In an effort to sort out production, technical, and malfunctions at the Gigafactory, an angry Musk shoots the engineer when he is brought in to help him.

“Hey, my friend, this is not working!” Citing a person who overheard the conversation, the report stated that Musk yelled at the engineer. “did you do that?”

“You mean, robot programming?” said the engineer. Or design this tool?

“Did you do this?” Musk asked.

“Not sure what you’re referring to?” The engineer replied apologetically.

“You stupid idiot!” The report claimed that Musk screamed. “Get the f*ck out and don’t come back!”

According to the report, two people familiar with the matter said his manager arrived shortly after and informed them that he had been fired at Musk’s direction.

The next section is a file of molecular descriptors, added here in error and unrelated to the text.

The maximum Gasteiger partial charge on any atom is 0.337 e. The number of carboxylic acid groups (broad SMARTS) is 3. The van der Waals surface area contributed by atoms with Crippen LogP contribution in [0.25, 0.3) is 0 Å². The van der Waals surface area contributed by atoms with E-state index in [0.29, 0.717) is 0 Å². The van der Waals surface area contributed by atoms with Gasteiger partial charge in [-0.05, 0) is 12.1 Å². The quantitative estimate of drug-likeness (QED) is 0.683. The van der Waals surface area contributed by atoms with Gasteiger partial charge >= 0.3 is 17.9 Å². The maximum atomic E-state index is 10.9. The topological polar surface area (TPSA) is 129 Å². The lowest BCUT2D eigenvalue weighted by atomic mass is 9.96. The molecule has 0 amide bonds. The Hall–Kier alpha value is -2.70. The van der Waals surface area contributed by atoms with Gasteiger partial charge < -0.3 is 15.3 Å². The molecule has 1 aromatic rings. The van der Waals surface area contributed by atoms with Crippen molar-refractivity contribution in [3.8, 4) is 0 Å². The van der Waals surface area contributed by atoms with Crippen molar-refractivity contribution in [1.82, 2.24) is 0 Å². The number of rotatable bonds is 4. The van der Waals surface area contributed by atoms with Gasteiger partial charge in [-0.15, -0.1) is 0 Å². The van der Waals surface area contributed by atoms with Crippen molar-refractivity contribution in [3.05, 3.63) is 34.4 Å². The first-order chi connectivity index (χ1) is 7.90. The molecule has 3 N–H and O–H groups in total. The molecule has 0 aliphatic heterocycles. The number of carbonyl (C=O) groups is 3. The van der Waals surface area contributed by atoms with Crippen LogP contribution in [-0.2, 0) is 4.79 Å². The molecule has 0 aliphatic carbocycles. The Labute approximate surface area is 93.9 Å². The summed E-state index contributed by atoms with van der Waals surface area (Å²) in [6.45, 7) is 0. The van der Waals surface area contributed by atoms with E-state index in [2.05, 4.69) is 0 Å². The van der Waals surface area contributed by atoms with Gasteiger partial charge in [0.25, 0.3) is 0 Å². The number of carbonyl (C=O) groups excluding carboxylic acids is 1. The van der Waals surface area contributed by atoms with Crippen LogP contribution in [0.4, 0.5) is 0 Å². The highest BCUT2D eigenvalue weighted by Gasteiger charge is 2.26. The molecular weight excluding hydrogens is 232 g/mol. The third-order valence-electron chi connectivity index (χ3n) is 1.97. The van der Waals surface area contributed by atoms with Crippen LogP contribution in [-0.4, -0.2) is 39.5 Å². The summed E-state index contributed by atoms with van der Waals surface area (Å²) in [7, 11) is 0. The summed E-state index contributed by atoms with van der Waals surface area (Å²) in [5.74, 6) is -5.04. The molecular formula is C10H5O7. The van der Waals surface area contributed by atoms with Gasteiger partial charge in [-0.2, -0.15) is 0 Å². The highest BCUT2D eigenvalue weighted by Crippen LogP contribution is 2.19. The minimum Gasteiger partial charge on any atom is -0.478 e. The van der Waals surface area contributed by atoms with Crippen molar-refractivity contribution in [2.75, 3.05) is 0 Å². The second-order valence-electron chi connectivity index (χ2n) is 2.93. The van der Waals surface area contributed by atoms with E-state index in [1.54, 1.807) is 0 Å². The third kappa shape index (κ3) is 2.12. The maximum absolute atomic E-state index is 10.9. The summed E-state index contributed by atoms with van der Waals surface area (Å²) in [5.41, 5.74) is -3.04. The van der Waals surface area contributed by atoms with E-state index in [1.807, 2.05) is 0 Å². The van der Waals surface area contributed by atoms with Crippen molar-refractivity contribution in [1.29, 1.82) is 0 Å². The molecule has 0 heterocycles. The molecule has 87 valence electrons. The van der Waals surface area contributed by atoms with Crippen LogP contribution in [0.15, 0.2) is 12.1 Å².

The following week, he was due to receive a review from his manager, and was only getting good news. Instead, he signed his split papers two days later.

While acknowledging Musk’s genius and vision, the report detailed accounts from company seniors about how a troubling trend emerged (according to former executives), that “if someone raises concerns or objections, Musk will sometimes pull the person’s manager aside and order it.” The offender is rehired, or possibly terminated, or not invited to meetings.” This led to the dismissal of skeptical executives “for the sake of self-preservation”.

A former high-ranking CEO told Duhigg: Musk would remark, “I have to fire someone today,” and respond to him, “No, you don’t,” to which he would reply, “No, no, I do.”

A Tesla spokeswoman said Musk is making difficult but necessary decisions.